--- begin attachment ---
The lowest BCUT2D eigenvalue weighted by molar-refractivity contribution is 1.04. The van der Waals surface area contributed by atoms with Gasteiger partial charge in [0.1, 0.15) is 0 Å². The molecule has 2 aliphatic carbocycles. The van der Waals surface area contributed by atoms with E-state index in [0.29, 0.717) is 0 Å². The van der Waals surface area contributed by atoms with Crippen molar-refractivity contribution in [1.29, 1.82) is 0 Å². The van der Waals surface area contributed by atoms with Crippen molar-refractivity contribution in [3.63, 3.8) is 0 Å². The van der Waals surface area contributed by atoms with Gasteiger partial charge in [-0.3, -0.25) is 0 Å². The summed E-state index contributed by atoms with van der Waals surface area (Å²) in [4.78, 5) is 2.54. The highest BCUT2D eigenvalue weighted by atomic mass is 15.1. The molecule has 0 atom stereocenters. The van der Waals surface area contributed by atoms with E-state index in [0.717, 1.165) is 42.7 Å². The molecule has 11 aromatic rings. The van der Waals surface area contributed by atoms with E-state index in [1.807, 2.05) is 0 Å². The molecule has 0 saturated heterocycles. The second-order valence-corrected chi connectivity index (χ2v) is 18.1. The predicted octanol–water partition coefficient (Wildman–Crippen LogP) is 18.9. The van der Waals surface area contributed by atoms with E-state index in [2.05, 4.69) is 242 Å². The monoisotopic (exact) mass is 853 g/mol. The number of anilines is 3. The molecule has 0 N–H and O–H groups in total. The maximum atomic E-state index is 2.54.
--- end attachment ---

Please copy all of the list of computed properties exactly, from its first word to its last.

The lowest BCUT2D eigenvalue weighted by molar-refractivity contribution is 1.04. The van der Waals surface area contributed by atoms with Gasteiger partial charge in [0.1, 0.15) is 0 Å². The molecule has 2 aliphatic carbocycles. The van der Waals surface area contributed by atoms with E-state index in [0.29, 0.717) is 0 Å². The van der Waals surface area contributed by atoms with Crippen molar-refractivity contribution in [1.29, 1.82) is 0 Å². The van der Waals surface area contributed by atoms with Crippen molar-refractivity contribution in [3.63, 3.8) is 0 Å². The van der Waals surface area contributed by atoms with Gasteiger partial charge in [-0.3, -0.25) is 0 Å². The summed E-state index contributed by atoms with van der Waals surface area (Å²) in [4.78, 5) is 2.54. The highest BCUT2D eigenvalue weighted by atomic mass is 15.1. The molecule has 0 atom stereocenters. The van der Waals surface area contributed by atoms with E-state index in [0.717, 1.165) is 42.7 Å². The molecule has 11 aromatic rings. The van der Waals surface area contributed by atoms with E-state index in [1.807, 2.05) is 0 Å². The molecule has 0 saturated heterocycles. The second-order valence-corrected chi connectivity index (χ2v) is 18.1. The predicted octanol–water partition coefficient (Wildman–Crippen LogP) is 18.9. The van der Waals surface area contributed by atoms with E-state index in [2.05, 4.69) is 242 Å². The monoisotopic (exact) mass is 853 g/mol. The number of anilines is 3. The molecule has 0 N–H and O–H groups in total. The maximum atomic E-state index is 2.54.